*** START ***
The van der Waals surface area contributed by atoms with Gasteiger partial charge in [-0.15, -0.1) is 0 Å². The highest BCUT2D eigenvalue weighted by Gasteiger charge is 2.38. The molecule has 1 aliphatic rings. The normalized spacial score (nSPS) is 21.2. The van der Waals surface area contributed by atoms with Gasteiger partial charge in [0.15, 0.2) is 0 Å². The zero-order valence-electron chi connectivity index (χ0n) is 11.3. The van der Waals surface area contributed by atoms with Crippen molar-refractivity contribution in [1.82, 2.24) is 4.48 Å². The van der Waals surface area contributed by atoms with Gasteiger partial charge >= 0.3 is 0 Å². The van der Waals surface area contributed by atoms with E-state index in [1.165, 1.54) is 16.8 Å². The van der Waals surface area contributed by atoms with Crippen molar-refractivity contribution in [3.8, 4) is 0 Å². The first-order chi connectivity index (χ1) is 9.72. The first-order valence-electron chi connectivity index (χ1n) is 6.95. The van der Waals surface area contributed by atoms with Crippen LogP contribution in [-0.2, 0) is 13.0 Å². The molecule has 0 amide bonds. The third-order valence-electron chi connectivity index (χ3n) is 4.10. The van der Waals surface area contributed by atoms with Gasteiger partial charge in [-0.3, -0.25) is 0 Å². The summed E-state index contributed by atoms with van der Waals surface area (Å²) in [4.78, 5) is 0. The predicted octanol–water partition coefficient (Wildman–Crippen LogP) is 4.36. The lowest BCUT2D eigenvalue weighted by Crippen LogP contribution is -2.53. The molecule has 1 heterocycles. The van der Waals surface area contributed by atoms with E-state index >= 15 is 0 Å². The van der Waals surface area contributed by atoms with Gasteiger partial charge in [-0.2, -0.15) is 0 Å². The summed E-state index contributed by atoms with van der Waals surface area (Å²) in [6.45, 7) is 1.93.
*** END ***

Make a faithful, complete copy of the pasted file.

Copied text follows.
The van der Waals surface area contributed by atoms with Gasteiger partial charge in [-0.15, -0.1) is 0 Å². The highest BCUT2D eigenvalue weighted by Gasteiger charge is 2.38. The molecule has 1 aliphatic rings. The normalized spacial score (nSPS) is 21.2. The van der Waals surface area contributed by atoms with Gasteiger partial charge in [0.15, 0.2) is 0 Å². The zero-order valence-electron chi connectivity index (χ0n) is 11.3. The van der Waals surface area contributed by atoms with Crippen molar-refractivity contribution in [1.82, 2.24) is 4.48 Å². The van der Waals surface area contributed by atoms with Gasteiger partial charge >= 0.3 is 0 Å². The van der Waals surface area contributed by atoms with E-state index in [1.165, 1.54) is 16.8 Å². The van der Waals surface area contributed by atoms with Crippen molar-refractivity contribution in [3.8, 4) is 0 Å². The first-order chi connectivity index (χ1) is 9.72. The first-order valence-electron chi connectivity index (χ1n) is 6.95. The van der Waals surface area contributed by atoms with Crippen LogP contribution in [-0.2, 0) is 13.0 Å². The molecule has 0 amide bonds. The third-order valence-electron chi connectivity index (χ3n) is 4.10. The van der Waals surface area contributed by atoms with Gasteiger partial charge in [-0.3, -0.25) is 0 Å². The summed E-state index contributed by atoms with van der Waals surface area (Å²) in [4.78, 5) is 0. The predicted octanol–water partition coefficient (Wildman–Crippen LogP) is 4.36. The lowest BCUT2D eigenvalue weighted by Crippen LogP contribution is -2.53. The molecule has 1 heterocycles. The van der Waals surface area contributed by atoms with E-state index >= 15 is 0 Å². The van der Waals surface area contributed by atoms with Gasteiger partial charge in [-0.2, -0.15) is 0 Å². The summed E-state index contributed by atoms with van der Waals surface area (Å²) in [6.45, 7) is 1.93.